On Wednesday, a group of twenty advocacies from the U.S., Latin America, Europe, and a few other countries signed a statement to urge regulators on Google’s $2.1 billion bid for acquiring Fitbit, a fitness tracker company, due to competition and privacy concerns.
The 20 organizations have argued that the deal would expand the clout in digital markets of Alphabet-owned Google which is already considerable. Some of the organizations include the U.S.-based Public Citizen, the Brazilian Institute of Consumer Defense, and Access Now from Europe.
According to them, after Google’s acquisition with Fitbit, the company will receive an enormous amount of intimate information about users. For instance, how many steps they take daily, their heart rates, and the quality of their sleep.
The groups said “Experience shows that regulators must be very wary of any promises made by merging parties about restricting the use of the acquisition target’s data. Regulators must assume that Google will in practice utilize the entirety of Fitbit’s currently independent unique, highly sensitive data set in combination with its own.”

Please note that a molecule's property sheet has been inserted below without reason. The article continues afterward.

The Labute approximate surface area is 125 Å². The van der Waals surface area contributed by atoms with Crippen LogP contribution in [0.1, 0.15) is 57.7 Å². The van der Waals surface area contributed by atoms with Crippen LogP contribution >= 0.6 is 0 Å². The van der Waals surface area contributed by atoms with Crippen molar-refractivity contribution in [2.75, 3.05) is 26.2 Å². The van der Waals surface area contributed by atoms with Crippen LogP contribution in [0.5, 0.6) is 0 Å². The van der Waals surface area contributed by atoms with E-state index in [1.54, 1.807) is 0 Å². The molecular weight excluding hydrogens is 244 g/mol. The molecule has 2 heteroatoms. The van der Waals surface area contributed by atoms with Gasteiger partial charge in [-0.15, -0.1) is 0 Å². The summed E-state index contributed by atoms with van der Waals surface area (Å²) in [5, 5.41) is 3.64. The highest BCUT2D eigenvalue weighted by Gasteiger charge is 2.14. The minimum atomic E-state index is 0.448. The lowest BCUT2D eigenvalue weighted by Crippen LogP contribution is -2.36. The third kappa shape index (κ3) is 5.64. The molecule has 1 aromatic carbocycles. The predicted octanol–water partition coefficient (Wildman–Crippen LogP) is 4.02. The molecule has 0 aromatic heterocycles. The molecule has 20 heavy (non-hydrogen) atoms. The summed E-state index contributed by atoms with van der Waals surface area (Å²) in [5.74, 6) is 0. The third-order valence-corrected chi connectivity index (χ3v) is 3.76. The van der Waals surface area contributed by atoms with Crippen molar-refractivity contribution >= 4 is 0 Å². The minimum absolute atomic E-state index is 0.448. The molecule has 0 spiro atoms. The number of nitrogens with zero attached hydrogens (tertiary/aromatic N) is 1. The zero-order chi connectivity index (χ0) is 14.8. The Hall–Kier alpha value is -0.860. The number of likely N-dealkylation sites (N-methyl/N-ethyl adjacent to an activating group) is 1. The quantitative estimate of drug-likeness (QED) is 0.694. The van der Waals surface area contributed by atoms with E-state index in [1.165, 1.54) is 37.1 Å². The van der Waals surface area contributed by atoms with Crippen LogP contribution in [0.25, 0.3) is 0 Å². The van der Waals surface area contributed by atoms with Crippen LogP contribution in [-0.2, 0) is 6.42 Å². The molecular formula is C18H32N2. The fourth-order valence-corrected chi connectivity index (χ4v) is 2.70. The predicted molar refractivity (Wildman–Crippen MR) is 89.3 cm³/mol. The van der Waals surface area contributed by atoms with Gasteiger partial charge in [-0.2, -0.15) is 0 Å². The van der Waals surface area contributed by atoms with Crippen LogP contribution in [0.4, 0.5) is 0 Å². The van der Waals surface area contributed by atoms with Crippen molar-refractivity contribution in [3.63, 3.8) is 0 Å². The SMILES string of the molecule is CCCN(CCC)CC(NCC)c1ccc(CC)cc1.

Google’s spokeswoman said that the tech wearable space was crowded. “This deal is about devices, not data,” she said. “We believe the combination of Google’s and Fitbit’s hardware efforts will increase competition in the sector.”
The deal was announced in November to take on competitors for smartwatches and fitness trackers in the crowded market. The market share of Fitbit was threatened due to the increasing competition from deep-pocketed companies including Samsung Electronics Co Ltd and Apple Inc.
Canadian and Australian groups were among the signatories. This month, Australia’s authority said that it may have concerns about the deal. They further said the final decision will be made in August. Also, the antitrust regulators of the EU will decide to clear the deal with or without concessions by July 20.